China Trade up 21%...Naftogaz on London-NY Bond Roadshow…Gontareva Tries to Fix Central Bank of Tunisia...Big Shippers Want to Buy Locomotives and Run Private Freight Trains…Saudi Firm Buys Mriya Farms
By James Brooke
China-Ukraine trade is up by 21% through August, to $5.8 billion, tweets the Economic Development and Trade ministry. At this rate, bilateral trade this year will be near $8.7 billion. If growth rates continue, trade will hit $10 billion next year and in 2020 China could displace Russia as Ukraine’s largest single nation trading partner. “China is a strategically important partner for Ukraine, our trade volume is constantly growing,” Stepan Kubiv, Ukraine’s Trade minister wrote on Facebook from Shanghai, where he leads Ukraine’s delegation to China’s first International Import Fair.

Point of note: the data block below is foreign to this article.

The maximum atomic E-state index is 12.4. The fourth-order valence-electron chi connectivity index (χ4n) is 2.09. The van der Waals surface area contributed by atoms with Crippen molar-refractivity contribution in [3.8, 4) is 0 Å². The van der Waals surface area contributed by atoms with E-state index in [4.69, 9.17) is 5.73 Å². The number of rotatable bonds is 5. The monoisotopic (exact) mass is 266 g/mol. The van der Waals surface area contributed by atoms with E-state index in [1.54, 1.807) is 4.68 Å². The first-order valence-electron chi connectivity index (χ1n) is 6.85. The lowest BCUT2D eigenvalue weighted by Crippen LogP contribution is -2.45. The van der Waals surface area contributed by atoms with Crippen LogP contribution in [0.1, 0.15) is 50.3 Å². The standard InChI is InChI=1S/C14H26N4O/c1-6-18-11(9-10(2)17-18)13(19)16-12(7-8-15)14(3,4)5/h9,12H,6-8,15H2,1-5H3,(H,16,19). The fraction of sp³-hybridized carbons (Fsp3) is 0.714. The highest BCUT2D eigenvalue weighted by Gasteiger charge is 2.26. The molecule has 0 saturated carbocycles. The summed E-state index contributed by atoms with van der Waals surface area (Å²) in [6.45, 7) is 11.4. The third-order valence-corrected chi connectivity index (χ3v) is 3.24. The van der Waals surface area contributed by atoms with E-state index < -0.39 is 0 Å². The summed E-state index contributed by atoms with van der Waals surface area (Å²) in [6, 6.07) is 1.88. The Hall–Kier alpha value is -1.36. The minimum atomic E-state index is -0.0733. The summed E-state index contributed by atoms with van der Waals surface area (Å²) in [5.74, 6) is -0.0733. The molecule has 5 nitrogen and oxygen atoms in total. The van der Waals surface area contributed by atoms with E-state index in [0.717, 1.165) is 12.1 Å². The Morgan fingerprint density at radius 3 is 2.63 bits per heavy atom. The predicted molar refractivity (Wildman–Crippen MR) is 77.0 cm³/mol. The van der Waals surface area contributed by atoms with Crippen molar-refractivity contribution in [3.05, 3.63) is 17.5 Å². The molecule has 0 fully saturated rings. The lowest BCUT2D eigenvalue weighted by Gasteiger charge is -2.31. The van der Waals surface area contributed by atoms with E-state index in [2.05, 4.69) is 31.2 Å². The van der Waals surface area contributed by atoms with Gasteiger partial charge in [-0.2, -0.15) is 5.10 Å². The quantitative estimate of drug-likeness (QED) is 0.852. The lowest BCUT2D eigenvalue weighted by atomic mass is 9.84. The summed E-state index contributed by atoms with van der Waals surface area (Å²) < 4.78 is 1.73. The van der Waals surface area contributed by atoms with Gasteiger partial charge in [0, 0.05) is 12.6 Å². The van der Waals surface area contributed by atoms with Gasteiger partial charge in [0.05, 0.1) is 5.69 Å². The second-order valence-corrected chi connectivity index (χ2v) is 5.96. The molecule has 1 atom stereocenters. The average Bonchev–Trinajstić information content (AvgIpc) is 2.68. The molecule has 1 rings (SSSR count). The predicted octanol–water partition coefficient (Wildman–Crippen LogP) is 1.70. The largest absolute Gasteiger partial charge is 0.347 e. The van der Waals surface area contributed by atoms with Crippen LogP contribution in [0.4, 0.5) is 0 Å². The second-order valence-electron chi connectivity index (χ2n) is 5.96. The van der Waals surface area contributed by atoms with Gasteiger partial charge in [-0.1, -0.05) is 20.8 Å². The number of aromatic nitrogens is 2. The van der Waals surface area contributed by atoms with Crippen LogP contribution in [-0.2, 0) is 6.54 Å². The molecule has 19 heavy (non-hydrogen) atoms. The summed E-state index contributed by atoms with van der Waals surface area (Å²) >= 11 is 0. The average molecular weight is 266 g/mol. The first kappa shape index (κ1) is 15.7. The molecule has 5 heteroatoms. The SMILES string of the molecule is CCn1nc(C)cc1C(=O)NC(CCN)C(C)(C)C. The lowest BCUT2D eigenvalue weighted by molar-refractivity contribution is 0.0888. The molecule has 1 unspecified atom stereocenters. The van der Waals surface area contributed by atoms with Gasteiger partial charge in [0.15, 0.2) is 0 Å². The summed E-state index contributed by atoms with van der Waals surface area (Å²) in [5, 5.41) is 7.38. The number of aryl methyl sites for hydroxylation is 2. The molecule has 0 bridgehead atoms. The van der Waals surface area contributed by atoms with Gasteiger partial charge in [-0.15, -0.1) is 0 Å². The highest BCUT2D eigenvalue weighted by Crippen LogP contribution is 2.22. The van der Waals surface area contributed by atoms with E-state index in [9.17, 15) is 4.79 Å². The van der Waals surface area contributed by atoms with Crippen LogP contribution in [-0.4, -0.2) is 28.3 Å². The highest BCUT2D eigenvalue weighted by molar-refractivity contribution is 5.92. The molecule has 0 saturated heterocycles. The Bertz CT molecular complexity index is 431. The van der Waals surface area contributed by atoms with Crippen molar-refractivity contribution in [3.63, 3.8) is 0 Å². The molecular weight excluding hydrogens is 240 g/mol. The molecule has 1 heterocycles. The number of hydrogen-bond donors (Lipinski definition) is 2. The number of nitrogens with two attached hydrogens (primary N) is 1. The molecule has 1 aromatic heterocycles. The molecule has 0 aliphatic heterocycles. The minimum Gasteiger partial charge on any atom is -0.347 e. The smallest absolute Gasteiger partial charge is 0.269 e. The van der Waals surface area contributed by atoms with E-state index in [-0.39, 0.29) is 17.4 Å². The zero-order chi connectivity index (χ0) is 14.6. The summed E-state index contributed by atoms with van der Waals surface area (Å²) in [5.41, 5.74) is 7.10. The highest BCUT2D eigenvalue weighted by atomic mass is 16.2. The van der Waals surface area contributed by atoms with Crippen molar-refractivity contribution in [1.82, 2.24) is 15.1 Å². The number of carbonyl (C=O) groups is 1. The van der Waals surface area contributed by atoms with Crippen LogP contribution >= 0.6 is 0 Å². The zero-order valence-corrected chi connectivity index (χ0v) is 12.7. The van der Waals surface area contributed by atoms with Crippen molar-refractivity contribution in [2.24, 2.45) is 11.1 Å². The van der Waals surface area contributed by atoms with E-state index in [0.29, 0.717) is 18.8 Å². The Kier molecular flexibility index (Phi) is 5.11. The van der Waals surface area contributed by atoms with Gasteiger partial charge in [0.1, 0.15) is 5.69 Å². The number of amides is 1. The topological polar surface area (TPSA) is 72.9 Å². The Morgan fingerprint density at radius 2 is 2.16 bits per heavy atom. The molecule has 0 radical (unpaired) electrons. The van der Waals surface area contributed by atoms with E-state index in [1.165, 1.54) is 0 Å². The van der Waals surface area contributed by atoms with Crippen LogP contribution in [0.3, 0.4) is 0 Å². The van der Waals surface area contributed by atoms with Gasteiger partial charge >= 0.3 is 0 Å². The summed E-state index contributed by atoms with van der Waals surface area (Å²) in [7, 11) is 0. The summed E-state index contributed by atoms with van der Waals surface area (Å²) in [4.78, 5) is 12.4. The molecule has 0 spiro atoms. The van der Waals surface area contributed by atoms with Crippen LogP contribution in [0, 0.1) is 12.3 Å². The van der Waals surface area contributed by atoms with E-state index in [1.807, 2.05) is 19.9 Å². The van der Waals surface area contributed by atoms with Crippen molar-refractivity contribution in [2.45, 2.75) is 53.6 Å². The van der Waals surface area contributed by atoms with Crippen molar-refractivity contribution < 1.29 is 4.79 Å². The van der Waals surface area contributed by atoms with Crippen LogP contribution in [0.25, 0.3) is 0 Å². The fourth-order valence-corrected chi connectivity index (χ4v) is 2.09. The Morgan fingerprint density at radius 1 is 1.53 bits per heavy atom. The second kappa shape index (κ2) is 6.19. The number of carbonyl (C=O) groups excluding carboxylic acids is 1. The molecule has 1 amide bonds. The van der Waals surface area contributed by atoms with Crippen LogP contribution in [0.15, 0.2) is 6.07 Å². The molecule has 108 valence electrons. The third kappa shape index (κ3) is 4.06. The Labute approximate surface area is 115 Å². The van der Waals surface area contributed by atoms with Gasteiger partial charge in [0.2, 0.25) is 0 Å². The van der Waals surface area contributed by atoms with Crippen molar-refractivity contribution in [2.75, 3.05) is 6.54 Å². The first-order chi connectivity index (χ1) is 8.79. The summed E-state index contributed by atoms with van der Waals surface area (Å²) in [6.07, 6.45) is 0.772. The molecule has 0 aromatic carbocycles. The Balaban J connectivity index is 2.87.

In Shanghai, Ukrainian executives are to meet with executives of Huawei, ZTE telecom, Pacific Construction Group, Bohai Commodity Exchange. In Beijing, there will be meetings with the China Council for the Promotion of International Trade, China Railway Corporation, China National Electric Engineering Co., and China Road and Bridge Corporation.
Final hurdles in the Turkey-Ukraine free trade agreement will be decided by the two countries’ ministers of economy and trade, Hennadiy Zubko, deputy prime minister, told Ukrinform in Istanbul. Referring to the two presidents vow this weekend he said: “A clear task was set for signing this agreement by the end of the year.”